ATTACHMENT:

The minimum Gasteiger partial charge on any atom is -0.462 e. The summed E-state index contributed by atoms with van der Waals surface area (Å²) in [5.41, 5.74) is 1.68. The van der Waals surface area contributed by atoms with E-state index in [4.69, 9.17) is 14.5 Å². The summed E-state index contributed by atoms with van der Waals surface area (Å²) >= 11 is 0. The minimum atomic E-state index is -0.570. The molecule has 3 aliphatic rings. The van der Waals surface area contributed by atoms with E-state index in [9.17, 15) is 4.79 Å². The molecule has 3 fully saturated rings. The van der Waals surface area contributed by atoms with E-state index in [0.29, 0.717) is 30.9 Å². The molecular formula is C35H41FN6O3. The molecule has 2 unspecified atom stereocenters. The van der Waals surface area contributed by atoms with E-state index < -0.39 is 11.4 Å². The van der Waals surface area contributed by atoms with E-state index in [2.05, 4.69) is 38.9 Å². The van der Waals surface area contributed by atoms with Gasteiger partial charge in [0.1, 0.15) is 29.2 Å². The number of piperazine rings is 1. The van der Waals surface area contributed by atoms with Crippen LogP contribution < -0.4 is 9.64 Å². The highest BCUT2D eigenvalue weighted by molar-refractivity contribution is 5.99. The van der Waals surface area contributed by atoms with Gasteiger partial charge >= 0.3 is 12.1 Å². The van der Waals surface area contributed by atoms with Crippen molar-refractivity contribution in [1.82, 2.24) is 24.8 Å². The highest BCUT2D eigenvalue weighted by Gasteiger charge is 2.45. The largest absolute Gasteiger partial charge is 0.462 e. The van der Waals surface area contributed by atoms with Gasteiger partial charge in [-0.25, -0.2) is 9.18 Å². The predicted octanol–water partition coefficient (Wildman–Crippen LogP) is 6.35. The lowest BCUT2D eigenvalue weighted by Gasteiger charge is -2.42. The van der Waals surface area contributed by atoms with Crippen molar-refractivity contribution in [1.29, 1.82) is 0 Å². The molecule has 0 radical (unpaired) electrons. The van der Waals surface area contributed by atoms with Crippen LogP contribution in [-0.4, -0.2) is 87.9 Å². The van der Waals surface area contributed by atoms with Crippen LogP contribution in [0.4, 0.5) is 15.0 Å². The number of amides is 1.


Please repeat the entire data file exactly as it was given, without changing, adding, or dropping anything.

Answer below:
The minimum Gasteiger partial charge on any atom is -0.462 e. The summed E-state index contributed by atoms with van der Waals surface area (Å²) in [5.41, 5.74) is 1.68. The van der Waals surface area contributed by atoms with E-state index in [4.69, 9.17) is 14.5 Å². The summed E-state index contributed by atoms with van der Waals surface area (Å²) >= 11 is 0. The minimum atomic E-state index is -0.570. The molecule has 3 aliphatic rings. The van der Waals surface area contributed by atoms with E-state index in [9.17, 15) is 4.79 Å². The molecule has 3 fully saturated rings. The van der Waals surface area contributed by atoms with E-state index in [0.29, 0.717) is 30.9 Å². The molecular formula is C35H41FN6O3. The molecule has 2 unspecified atom stereocenters. The van der Waals surface area contributed by atoms with E-state index < -0.39 is 11.4 Å². The van der Waals surface area contributed by atoms with E-state index in [2.05, 4.69) is 38.9 Å². The van der Waals surface area contributed by atoms with Gasteiger partial charge in [0.1, 0.15) is 29.2 Å². The number of piperazine rings is 1. The van der Waals surface area contributed by atoms with Crippen LogP contribution < -0.4 is 9.64 Å². The highest BCUT2D eigenvalue weighted by molar-refractivity contribution is 5.99. The van der Waals surface area contributed by atoms with Gasteiger partial charge >= 0.3 is 12.1 Å². The van der Waals surface area contributed by atoms with Crippen molar-refractivity contribution in [1.82, 2.24) is 24.8 Å². The highest BCUT2D eigenvalue weighted by Gasteiger charge is 2.45. The largest absolute Gasteiger partial charge is 0.462 e. The van der Waals surface area contributed by atoms with Gasteiger partial charge in [-0.25, -0.2) is 9.18 Å². The predicted octanol–water partition coefficient (Wildman–Crippen LogP) is 6.35. The lowest BCUT2D eigenvalue weighted by Gasteiger charge is -2.42. The van der Waals surface area contributed by atoms with Crippen molar-refractivity contribution in [1.29, 1.82) is 0 Å². The molecule has 0 radical (unpaired) electrons. The van der Waals surface area contributed by atoms with Crippen LogP contribution in [-0.4, -0.2) is 87.9 Å². The van der Waals surface area contributed by atoms with Crippen LogP contribution in [0.4, 0.5) is 15.0 Å². The number of amides is 1.